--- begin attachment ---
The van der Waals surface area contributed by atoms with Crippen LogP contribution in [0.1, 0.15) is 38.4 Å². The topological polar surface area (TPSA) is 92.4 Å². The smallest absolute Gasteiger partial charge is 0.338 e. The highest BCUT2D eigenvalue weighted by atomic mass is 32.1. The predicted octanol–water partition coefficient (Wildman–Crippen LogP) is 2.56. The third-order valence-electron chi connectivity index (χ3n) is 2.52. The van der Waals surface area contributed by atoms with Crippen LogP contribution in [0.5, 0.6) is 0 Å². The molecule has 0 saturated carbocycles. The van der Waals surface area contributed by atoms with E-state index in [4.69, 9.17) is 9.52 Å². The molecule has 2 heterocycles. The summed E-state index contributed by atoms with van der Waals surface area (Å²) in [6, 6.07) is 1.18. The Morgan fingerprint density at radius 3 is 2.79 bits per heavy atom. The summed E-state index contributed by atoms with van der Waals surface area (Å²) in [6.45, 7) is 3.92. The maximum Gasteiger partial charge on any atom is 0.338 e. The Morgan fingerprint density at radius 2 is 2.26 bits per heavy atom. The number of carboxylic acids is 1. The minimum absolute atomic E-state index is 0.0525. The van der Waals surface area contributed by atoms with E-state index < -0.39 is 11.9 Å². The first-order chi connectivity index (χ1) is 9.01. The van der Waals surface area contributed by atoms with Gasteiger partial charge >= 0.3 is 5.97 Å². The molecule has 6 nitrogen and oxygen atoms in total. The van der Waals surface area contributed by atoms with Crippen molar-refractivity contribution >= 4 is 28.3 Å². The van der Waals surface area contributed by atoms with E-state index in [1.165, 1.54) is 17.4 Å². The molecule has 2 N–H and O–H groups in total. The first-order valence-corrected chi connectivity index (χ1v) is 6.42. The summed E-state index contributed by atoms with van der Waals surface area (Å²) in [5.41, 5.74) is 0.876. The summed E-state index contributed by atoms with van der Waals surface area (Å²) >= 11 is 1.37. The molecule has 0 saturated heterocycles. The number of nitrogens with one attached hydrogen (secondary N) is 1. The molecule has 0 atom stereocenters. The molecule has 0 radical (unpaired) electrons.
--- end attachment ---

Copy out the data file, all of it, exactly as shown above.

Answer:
The van der Waals surface area contributed by atoms with Crippen LogP contribution in [0.1, 0.15) is 38.4 Å². The topological polar surface area (TPSA) is 92.4 Å². The smallest absolute Gasteiger partial charge is 0.338 e. The highest BCUT2D eigenvalue weighted by atomic mass is 32.1. The predicted octanol–water partition coefficient (Wildman–Crippen LogP) is 2.56. The third-order valence-electron chi connectivity index (χ3n) is 2.52. The van der Waals surface area contributed by atoms with Crippen LogP contribution in [0.5, 0.6) is 0 Å². The molecule has 0 saturated carbocycles. The van der Waals surface area contributed by atoms with E-state index in [4.69, 9.17) is 9.52 Å². The molecule has 2 heterocycles. The summed E-state index contributed by atoms with van der Waals surface area (Å²) in [6, 6.07) is 1.18. The Morgan fingerprint density at radius 3 is 2.79 bits per heavy atom. The summed E-state index contributed by atoms with van der Waals surface area (Å²) in [6.45, 7) is 3.92. The maximum Gasteiger partial charge on any atom is 0.338 e. The Morgan fingerprint density at radius 2 is 2.26 bits per heavy atom. The number of carboxylic acids is 1. The minimum absolute atomic E-state index is 0.0525. The van der Waals surface area contributed by atoms with E-state index < -0.39 is 11.9 Å². The first-order chi connectivity index (χ1) is 9.01. The van der Waals surface area contributed by atoms with Gasteiger partial charge >= 0.3 is 5.97 Å². The molecule has 6 nitrogen and oxygen atoms in total. The van der Waals surface area contributed by atoms with Crippen molar-refractivity contribution >= 4 is 28.3 Å². The van der Waals surface area contributed by atoms with E-state index in [1.165, 1.54) is 17.4 Å². The molecule has 2 N–H and O–H groups in total. The first-order valence-corrected chi connectivity index (χ1v) is 6.42. The summed E-state index contributed by atoms with van der Waals surface area (Å²) in [5.41, 5.74) is 0.876. The summed E-state index contributed by atoms with van der Waals surface area (Å²) >= 11 is 1.37. The molecule has 0 saturated heterocycles. The number of nitrogens with one attached hydrogen (secondary N) is 1. The molecule has 0 atom stereocenters. The molecule has 0 radical (unpaired) electrons.